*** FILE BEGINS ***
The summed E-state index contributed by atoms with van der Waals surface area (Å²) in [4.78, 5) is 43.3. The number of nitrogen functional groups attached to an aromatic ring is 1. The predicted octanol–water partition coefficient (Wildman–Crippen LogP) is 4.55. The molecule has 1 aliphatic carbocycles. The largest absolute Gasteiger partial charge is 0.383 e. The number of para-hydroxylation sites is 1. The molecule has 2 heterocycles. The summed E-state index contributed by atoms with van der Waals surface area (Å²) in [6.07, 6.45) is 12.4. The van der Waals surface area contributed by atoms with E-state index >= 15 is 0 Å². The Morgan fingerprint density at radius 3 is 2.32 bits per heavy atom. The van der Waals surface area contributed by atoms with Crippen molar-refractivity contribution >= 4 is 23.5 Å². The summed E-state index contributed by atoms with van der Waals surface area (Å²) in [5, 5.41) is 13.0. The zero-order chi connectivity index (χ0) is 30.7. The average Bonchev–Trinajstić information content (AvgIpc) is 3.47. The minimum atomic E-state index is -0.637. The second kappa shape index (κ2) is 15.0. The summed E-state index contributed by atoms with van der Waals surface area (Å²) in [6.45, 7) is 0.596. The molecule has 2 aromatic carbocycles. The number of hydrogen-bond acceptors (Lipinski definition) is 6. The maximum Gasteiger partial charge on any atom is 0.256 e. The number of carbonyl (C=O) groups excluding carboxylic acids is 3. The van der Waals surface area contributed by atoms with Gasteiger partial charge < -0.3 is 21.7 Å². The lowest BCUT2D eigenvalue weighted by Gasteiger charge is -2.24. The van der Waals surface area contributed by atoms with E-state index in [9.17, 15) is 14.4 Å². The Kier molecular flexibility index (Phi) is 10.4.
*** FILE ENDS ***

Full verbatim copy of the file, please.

The summed E-state index contributed by atoms with van der Waals surface area (Å²) in [4.78, 5) is 43.3. The number of nitrogen functional groups attached to an aromatic ring is 1. The predicted octanol–water partition coefficient (Wildman–Crippen LogP) is 4.55. The molecule has 1 aliphatic carbocycles. The largest absolute Gasteiger partial charge is 0.383 e. The number of para-hydroxylation sites is 1. The molecule has 2 heterocycles. The summed E-state index contributed by atoms with van der Waals surface area (Å²) in [6.07, 6.45) is 12.4. The van der Waals surface area contributed by atoms with E-state index >= 15 is 0 Å². The Morgan fingerprint density at radius 3 is 2.32 bits per heavy atom. The van der Waals surface area contributed by atoms with Crippen molar-refractivity contribution >= 4 is 23.5 Å². The summed E-state index contributed by atoms with van der Waals surface area (Å²) in [5, 5.41) is 13.0. The zero-order chi connectivity index (χ0) is 30.7. The average Bonchev–Trinajstić information content (AvgIpc) is 3.47. The minimum atomic E-state index is -0.637. The second kappa shape index (κ2) is 15.0. The summed E-state index contributed by atoms with van der Waals surface area (Å²) in [6.45, 7) is 0.596. The molecule has 2 aromatic carbocycles. The number of hydrogen-bond acceptors (Lipinski definition) is 6. The maximum Gasteiger partial charge on any atom is 0.256 e. The number of carbonyl (C=O) groups excluding carboxylic acids is 3. The van der Waals surface area contributed by atoms with Gasteiger partial charge < -0.3 is 21.7 Å². The lowest BCUT2D eigenvalue weighted by Gasteiger charge is -2.24. The van der Waals surface area contributed by atoms with E-state index in [9.17, 15) is 14.4 Å². The Kier molecular flexibility index (Phi) is 10.4.